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Connance Presents "Customer Satisfaction and Self-Pay: The Hidden Opportunity"

  1. 1. Customer Satisfaction and Self-Pay:The Hidden OpportunityApril 2011Intelligence for the Business Office
  2. 2. Customer Satisfaction and Self-Pay: The Hidden Opportunity The following information is not intended as legal advice and may not be used as legal advice. Legal advice must be tailored to the specific facts and circumstances of each case or inquiry. Every effort has been made to assure that the information contained in this presentation is up-to-date as of the date of publication. It is not intended to be a full and exhaustive explanation of the law in any area, nor should it be used to replace the advice of your own legal counsel. Proprietary and Confidential ©2011 Connance, Inc.
  3. 3. Presenter Steve Levin is Chief Executive Officer of Connance. Steve has worked extensively with leading healthcare providers, health insurers, and revenue cycle services companies and is a frequent speaker at industry events and author of industry articles. He is a graduate of Dartmouth College and Harvard Business School. Proprietary and Confidential ©2011 Connance, Inc.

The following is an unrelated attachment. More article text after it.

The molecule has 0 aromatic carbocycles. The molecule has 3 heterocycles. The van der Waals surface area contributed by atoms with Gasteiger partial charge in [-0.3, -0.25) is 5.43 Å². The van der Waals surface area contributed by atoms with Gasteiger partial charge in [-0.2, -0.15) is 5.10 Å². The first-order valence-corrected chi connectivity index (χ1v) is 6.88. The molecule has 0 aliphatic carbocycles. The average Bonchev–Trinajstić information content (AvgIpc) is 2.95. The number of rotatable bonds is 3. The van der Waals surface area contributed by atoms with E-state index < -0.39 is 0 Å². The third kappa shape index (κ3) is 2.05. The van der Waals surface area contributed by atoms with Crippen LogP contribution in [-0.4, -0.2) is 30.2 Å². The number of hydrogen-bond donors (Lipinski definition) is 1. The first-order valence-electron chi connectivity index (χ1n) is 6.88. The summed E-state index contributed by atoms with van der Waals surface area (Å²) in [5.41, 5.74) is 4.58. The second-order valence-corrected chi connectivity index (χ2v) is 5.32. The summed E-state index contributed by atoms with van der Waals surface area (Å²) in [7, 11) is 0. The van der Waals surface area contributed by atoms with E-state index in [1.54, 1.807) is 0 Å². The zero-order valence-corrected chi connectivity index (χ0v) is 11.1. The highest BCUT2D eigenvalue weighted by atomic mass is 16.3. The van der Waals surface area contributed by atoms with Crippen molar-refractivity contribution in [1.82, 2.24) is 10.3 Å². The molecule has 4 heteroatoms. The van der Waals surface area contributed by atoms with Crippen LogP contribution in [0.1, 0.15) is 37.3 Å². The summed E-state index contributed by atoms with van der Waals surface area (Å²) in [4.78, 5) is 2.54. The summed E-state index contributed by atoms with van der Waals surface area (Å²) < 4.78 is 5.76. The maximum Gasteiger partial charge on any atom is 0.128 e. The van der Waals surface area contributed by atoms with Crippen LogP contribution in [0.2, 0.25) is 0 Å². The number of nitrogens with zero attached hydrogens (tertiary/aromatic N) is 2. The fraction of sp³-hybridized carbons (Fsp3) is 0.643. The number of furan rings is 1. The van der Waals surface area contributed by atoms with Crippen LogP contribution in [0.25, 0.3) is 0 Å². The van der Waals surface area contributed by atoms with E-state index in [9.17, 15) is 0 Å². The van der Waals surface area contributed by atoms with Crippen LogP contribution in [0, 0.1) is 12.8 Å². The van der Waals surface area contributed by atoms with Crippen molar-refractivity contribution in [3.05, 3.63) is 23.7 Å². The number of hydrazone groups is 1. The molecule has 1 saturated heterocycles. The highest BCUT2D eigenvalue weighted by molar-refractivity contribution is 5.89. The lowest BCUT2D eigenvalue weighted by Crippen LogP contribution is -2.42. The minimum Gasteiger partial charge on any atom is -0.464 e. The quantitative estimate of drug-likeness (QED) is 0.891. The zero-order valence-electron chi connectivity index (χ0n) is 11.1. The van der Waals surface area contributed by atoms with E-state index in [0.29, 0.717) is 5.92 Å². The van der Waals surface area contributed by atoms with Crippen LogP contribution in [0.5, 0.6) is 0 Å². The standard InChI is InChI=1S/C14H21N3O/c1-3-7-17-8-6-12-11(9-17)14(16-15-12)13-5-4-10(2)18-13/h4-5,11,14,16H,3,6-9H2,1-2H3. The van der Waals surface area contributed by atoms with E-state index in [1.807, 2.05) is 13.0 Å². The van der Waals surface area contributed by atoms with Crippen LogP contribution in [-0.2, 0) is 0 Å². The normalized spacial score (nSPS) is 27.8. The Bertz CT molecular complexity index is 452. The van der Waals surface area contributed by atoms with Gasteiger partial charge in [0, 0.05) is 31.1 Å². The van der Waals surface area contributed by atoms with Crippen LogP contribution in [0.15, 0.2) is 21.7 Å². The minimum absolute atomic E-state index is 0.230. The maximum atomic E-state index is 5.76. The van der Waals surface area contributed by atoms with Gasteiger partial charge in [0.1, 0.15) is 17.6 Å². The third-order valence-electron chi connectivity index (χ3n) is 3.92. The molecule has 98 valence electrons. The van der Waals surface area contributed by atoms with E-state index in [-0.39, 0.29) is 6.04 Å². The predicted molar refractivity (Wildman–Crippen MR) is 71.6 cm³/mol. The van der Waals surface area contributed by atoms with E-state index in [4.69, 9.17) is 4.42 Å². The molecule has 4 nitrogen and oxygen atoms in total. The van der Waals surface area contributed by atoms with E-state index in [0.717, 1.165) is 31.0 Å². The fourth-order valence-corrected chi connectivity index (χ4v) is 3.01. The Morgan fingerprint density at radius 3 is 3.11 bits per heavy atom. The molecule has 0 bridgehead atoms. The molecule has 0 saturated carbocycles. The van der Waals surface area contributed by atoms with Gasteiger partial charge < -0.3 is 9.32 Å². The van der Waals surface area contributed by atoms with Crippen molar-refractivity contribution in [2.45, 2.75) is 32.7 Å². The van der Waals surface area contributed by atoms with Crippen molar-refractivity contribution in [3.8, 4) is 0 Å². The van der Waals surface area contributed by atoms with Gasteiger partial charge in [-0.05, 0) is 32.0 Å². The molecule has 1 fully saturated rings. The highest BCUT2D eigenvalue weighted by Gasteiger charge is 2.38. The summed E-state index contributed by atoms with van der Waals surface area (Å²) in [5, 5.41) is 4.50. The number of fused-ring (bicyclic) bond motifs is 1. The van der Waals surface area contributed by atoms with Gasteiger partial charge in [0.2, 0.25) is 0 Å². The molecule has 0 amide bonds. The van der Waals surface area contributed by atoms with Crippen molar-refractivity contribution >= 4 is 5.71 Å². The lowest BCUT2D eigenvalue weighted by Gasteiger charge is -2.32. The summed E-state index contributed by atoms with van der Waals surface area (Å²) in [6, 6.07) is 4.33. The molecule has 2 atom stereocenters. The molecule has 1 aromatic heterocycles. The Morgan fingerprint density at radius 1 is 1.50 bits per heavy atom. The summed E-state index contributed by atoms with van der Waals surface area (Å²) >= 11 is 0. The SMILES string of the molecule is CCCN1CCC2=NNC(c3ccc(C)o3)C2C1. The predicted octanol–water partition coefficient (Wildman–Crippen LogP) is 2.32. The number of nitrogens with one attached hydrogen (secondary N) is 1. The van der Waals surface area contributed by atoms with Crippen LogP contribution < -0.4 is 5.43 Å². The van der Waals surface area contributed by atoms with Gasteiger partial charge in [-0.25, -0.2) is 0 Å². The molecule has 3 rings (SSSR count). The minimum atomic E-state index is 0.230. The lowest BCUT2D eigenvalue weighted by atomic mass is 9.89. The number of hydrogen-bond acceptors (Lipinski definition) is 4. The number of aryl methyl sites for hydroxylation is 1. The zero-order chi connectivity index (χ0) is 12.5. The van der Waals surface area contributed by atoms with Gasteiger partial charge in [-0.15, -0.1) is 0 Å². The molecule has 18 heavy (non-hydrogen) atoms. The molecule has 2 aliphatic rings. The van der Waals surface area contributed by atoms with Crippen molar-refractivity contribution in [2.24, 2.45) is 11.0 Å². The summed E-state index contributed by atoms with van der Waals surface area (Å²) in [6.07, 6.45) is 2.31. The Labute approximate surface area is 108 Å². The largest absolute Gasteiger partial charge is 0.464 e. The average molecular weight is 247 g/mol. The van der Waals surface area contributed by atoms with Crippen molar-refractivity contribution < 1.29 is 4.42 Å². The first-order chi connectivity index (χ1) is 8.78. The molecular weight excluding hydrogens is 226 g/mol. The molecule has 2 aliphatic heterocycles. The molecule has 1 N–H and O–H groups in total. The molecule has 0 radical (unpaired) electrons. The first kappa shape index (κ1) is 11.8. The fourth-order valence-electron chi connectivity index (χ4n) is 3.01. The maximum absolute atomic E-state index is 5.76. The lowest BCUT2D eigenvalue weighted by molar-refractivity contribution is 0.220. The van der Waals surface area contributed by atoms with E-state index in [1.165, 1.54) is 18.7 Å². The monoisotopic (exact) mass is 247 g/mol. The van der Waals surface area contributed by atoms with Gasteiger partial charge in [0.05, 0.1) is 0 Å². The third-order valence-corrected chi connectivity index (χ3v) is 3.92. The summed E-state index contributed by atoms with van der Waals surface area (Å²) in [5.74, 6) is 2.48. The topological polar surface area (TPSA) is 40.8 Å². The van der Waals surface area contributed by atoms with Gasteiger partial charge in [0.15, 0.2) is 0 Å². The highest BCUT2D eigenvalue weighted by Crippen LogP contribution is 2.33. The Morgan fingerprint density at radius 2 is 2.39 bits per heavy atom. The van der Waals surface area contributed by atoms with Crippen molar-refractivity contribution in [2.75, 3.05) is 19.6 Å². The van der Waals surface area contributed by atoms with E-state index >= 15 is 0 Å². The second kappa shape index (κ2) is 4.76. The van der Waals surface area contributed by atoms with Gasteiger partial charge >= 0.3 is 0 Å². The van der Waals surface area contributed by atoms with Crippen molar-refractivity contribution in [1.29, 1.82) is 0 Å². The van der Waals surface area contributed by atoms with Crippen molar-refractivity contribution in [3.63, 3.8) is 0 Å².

4. 4. Customer Satisfaction Increasingly A Concern Outsiders Now Tracking Consumer Groups and Satisfaction and Loyalty LinkHealthcare Satisfaction and Government Watching to Engagement, Critical for Experience Quality and Choice Outcomes and Utilization Management Proprietary and Confidential ©2011 Connance, Inc.
  5. 5. Customer Satisfaction…and Dissatisfaction • Customers who rate satisfaction “5” are six times more likely to buy again • Twice as many people are told about a bad experience as a good one • 1-5% of customers will escalate their complaint to a local manager or headquarters — 50-75% will complain to the front-line personnel • It takes 10 good experience to make up for a bad one ….and so on Proprietary and Confidential ©2011 Connance, Inc.